Tweed, Polish Sausage and Friends

 

The Tweed looking towards Peebles

Mist on the Tweed at Manor Brig, and there were anglers already on the water

The River Club Pro Team ( a private joke) hasn’t met up for a while in its entirety and while we were looking at a run to the Tay, the wading frankly put me off as I have heard it can be pretty hard going and while I know John and Radek could hack it, I probably couldn’t. So we decided on the Tweed. I usually give the Tweed a couple of goes most winters, not sure if I ventured there last winter, maybe not, but I haven’t fished it in the Brown Trout season for a few years, and we opted to meet at Manor Brig and start the day there.

 

 

Fishing the Tweed

Grand surroundings, John fishes faster water and manages a couple of fish

I arrived first, it had started a stunning day with horizon to horizon blue skies in the Forth Valley, with mist that was sure to burn off and the first signs of an early morning nip that heralds that inexorable downward slope towards winter, long nights and short days. Arriving at the designated meeting point the mist was still hugging the water in its trail from high in the hills near Moffat towards its eventual outpouring on the east coast at Berwick.

 

There were at least two anglers on the water already, visible to me and another two here, tackling up at their car. It seemed others had had the same idea as us. Radek and John arrived just as I was about ready, and once all prepared we opted to head downstream, mainly because I knew there were at least three anglers above us. Radek had the idea of moving one car down into Peebles so we could work down towards it and drive back to collect the other at the starting point, but this plan was scuppered on this particular Saturday as Peebles was hosting its annual Highland Games.

We started on the run down towards the Viaduct and fished on further down at Neidpath Castle and while we encountered more fishers on the way, there was plenty room for us all. I think we all planned to fish with nymphs from the start but we saw some fish moving to the flies that were already coming off and for me at least the temptation to try dry fly was too great. John had got a couple of wee fish early on on the bugs then I think I got my first of the day a small Brown trout on a small Size 16 Para-Adams.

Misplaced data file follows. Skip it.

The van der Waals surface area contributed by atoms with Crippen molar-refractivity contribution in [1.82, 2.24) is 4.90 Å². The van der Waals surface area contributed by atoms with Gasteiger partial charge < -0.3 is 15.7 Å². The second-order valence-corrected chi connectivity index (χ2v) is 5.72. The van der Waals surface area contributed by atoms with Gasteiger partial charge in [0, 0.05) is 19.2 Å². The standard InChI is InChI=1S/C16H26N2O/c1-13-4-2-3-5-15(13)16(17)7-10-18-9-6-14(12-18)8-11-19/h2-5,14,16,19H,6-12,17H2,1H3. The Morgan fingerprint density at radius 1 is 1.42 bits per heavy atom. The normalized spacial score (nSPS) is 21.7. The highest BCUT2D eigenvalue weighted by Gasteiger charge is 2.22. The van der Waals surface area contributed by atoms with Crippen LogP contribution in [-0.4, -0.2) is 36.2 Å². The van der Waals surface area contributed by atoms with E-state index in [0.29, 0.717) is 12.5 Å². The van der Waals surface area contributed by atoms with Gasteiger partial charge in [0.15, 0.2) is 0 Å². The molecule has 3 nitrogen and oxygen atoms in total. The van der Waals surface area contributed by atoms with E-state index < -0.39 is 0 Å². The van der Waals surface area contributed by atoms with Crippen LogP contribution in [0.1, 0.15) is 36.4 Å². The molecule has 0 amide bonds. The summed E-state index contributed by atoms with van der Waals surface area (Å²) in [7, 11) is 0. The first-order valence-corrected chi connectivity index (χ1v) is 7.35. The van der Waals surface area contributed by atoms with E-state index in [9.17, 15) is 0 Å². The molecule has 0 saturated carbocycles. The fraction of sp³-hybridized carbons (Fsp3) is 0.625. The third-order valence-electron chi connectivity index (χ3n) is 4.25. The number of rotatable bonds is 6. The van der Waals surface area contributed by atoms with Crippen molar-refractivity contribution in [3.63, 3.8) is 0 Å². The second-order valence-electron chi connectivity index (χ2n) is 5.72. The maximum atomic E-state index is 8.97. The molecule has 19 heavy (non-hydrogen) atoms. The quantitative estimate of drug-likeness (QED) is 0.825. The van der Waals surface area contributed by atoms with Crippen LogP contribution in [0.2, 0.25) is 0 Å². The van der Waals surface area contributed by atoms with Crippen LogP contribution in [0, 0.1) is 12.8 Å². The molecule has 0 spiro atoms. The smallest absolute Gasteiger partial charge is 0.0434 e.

Neidpath

Neidpath Castle

This was the view from pretty much the spot I spent some long summer days in 1978

Neidpath holds a lot of happy memories for me as it was really the place my fly fishing journey started back when I must have been about 14. My Mum and Dad liked to go holidays where they could go Green Bowling, and so they were looking for activities to keep me occupied. That particular year my dad had a friend from work show me the rudiments of casting and how to tie on a leader and a fly, ( out on the hard standing in front of our garage) and once at Peebles on our holidays, I was taken each morning, with my loaned gear, down to the tackle shop in Peebles- I think it was called Frasers. I chose 5-6 flies, mostly winged wets recommended by the shop, and with my day ticket in hand, was deposited at the castle where I spent the day until they came and got me later in the afternoon. By this time I had usually lost all my flies! I had no wellies or waders so it was not that easy to cover the water here, but I loved it ( never caught a fish!) and went back at least every other day of the holiday. By the end of the holiday, I was the proud owner of my first 9-foot fibreglass fly rod, line and reel. And in a sense, so it began.

But I digress….

Grayling going back

Radek’s nice Grayling